UK court gives Julian Assange ‘shocking and vindictive’ sentence for skipping bail

Julian Assange
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On 1 May, WikiLeaks co-founder Julian Assange was sentenced to 50 weeks in jail for skipping bail in 2012. The hearing was held at Southwark Crown Court. Protesters and journalists gathered outside the court throughout the morning to follow the proceedings.

The maximum sentence for skipping bail in Britain is one year in prison. However, it is often punishable by a fine; the severity of the sentencing depends on the nature of the original charges.

Assange skipped bail on a legal case that no longer exists while seeking political asylum. Some have argued that political asylum constitutes “reasonable cause” to skip bail, and is therefore not a breach of the law. WikiLeaks has called the sentence “as shocking as it is vindictive”. It added that:

Julian Assange’s sentence, for seeking and receiving asylum, is twice as much as the sentencing guidelines. The so-called speedboat killer, convicted of manslaughter, was only sentenced to six months for failing to appear in court.

Time served?

Assange spent seven years inside the Ecuadorian embassy in London in what the United Nations has called “arbitrary detention”. During this time, Doctor Sondra Crosby – who has evaluated detainees in the likes of Guantánamo Bay – claimed that Assange “suffered severe psychological and physical harm”. Crosby added that “the British government had repeatedly rejected requests to give Assange safe passage to a hospital for treatment”.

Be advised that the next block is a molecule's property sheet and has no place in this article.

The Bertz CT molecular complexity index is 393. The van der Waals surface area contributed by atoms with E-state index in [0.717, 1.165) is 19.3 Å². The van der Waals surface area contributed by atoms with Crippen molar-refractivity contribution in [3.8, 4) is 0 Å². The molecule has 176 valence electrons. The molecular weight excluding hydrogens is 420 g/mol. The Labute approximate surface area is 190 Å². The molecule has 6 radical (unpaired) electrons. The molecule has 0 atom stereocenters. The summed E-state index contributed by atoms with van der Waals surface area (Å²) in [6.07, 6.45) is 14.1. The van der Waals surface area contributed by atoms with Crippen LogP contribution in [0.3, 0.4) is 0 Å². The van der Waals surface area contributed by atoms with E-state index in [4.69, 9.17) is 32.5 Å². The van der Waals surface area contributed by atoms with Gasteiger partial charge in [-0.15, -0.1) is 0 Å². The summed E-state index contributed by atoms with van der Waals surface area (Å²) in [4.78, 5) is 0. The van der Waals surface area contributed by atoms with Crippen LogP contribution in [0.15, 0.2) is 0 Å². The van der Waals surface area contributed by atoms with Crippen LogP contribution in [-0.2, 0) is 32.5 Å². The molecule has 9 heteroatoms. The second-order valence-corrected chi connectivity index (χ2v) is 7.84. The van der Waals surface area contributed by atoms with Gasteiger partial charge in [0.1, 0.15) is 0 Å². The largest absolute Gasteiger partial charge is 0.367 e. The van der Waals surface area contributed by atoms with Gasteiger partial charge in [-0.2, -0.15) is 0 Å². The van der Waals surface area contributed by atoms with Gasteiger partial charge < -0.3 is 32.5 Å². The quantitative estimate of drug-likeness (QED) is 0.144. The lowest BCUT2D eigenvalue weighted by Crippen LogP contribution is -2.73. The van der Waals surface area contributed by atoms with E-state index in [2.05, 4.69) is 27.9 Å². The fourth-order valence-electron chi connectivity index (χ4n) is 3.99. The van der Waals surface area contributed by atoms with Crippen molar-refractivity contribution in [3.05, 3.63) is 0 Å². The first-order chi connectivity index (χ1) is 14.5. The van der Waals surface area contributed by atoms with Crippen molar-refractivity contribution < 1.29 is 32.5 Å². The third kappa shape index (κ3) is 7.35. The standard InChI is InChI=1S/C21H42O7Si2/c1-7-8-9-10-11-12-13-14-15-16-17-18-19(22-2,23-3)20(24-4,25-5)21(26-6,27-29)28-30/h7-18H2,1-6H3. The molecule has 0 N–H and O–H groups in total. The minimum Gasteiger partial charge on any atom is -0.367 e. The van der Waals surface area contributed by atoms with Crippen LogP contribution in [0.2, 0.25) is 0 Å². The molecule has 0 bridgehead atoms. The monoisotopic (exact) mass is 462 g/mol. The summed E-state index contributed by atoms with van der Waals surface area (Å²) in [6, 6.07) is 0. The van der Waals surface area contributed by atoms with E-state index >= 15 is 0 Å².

The journalist refused to leave the embassy due to concerns that a US extradition request – and thus possible torture or the death sentence – was waiting for him. He was nonetheless willing to be questioned by Swedish prosecutors in London regarding allegations of rape and sexual molestation in Sweden (the case was then dropped in 2017). It is quite normal in the Swedish legal system to question people abroad – by video message if necessary.

Assange pleaded not guilty to the skipping bail offence since he had agreed to be interviewed in the embassy. District judge Michael Snow nonetheless found Assange guilty, taking the time to go beyond his legal obligations and say:

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His behaviour is that of a narcissist who cannot get beyond his own selfish interests.

Extradition

After UK police dragged Assange out of the Ecuadorian embassy on 11 April, the US unsealed an extradition request. This vindicated what Assange’s legal team had been saying for years. As journalist Jonathan Cook wrote:

For seven years… We were told there was no real threat of Assange’s extradition to the United States, that it was all in our fevered imaginations.

According to Assange’s legal team, the extradition request proves that Assange was not free to leave the embassy and exercise political asylum with safe passage to Ecuador. And according to his Swedish lawyer Per Samuelson:

If he is regarded as detained, that means he has served his time, so I see no other option for Sweden but to close the case.

The judge nonetheless reportedly concluded today:

I reject [the] argument you were living in prison conditions.

What next?

Assange faces a separate hearing on 2 May regarding possible extradition to the US. The journalist, who has exposed some of the darkest sides of the US legal system, may soon be forced to suffer them.

According to academic Norman Finkelstein:

His most likely destination is the “Alcatraz of the Rockies,” otherwise known as the United States Penitentiary Administrative Facility (ADMAX) in Florence, Colorado. Among its 400 inmates are Unabomber Ted Kaczynski, Boston Marathon terrorist Dzhokhar Tsarnaev, FBI-agent-turned-Russian-spy Robert Hanssen and Oklahoma City co-bomber Terry Nichols. The prison’s regime is as ruthless as its prisoners: 23 hour daily confinement in a concrete box cell with one window four inches wide, six bed checks a day with a seventh at weekends, one hour of exercise in an outdoor cage, showers spraying water in one-minute spurts and “shakedowns” at the discretion of prison staff.

Though shocking, today’s sentence may soon be dwarfed by many of far greater magnitude.

Featured image via Flickr – Cancillería de Ecuador

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